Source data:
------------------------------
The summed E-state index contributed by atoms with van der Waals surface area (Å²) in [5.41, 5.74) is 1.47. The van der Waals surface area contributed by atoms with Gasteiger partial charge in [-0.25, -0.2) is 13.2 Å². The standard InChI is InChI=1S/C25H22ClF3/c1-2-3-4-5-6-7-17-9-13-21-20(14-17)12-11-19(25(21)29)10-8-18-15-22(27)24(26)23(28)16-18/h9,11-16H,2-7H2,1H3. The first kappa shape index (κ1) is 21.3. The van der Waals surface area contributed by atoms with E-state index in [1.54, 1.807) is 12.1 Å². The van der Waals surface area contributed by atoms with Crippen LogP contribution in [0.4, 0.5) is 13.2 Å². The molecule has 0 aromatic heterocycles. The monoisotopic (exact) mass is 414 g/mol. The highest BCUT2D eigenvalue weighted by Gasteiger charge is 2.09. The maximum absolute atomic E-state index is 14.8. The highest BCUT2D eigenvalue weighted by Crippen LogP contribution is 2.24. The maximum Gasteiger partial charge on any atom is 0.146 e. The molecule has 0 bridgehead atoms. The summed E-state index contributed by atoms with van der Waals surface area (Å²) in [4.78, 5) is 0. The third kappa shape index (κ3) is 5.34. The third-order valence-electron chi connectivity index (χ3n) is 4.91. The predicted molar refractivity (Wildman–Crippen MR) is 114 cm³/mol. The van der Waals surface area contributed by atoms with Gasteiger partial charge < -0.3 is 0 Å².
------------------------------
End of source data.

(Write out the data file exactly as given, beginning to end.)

The summed E-state index contributed by atoms with van der Waals surface area (Å²) in [5.41, 5.74) is 1.47. The van der Waals surface area contributed by atoms with Gasteiger partial charge in [-0.25, -0.2) is 13.2 Å². The standard InChI is InChI=1S/C25H22ClF3/c1-2-3-4-5-6-7-17-9-13-21-20(14-17)12-11-19(25(21)29)10-8-18-15-22(27)24(26)23(28)16-18/h9,11-16H,2-7H2,1H3. The first kappa shape index (κ1) is 21.3. The van der Waals surface area contributed by atoms with E-state index in [1.54, 1.807) is 12.1 Å². The van der Waals surface area contributed by atoms with Crippen LogP contribution in [0.4, 0.5) is 13.2 Å². The molecule has 0 aromatic heterocycles. The monoisotopic (exact) mass is 414 g/mol. The highest BCUT2D eigenvalue weighted by Gasteiger charge is 2.09. The maximum absolute atomic E-state index is 14.8. The highest BCUT2D eigenvalue weighted by Crippen LogP contribution is 2.24. The maximum Gasteiger partial charge on any atom is 0.146 e. The molecule has 0 bridgehead atoms. The summed E-state index contributed by atoms with van der Waals surface area (Å²) in [4.78, 5) is 0. The third kappa shape index (κ3) is 5.34. The third-order valence-electron chi connectivity index (χ3n) is 4.91. The predicted molar refractivity (Wildman–Crippen MR) is 114 cm³/mol. The van der Waals surface area contributed by atoms with Gasteiger partial charge < -0.3 is 0 Å².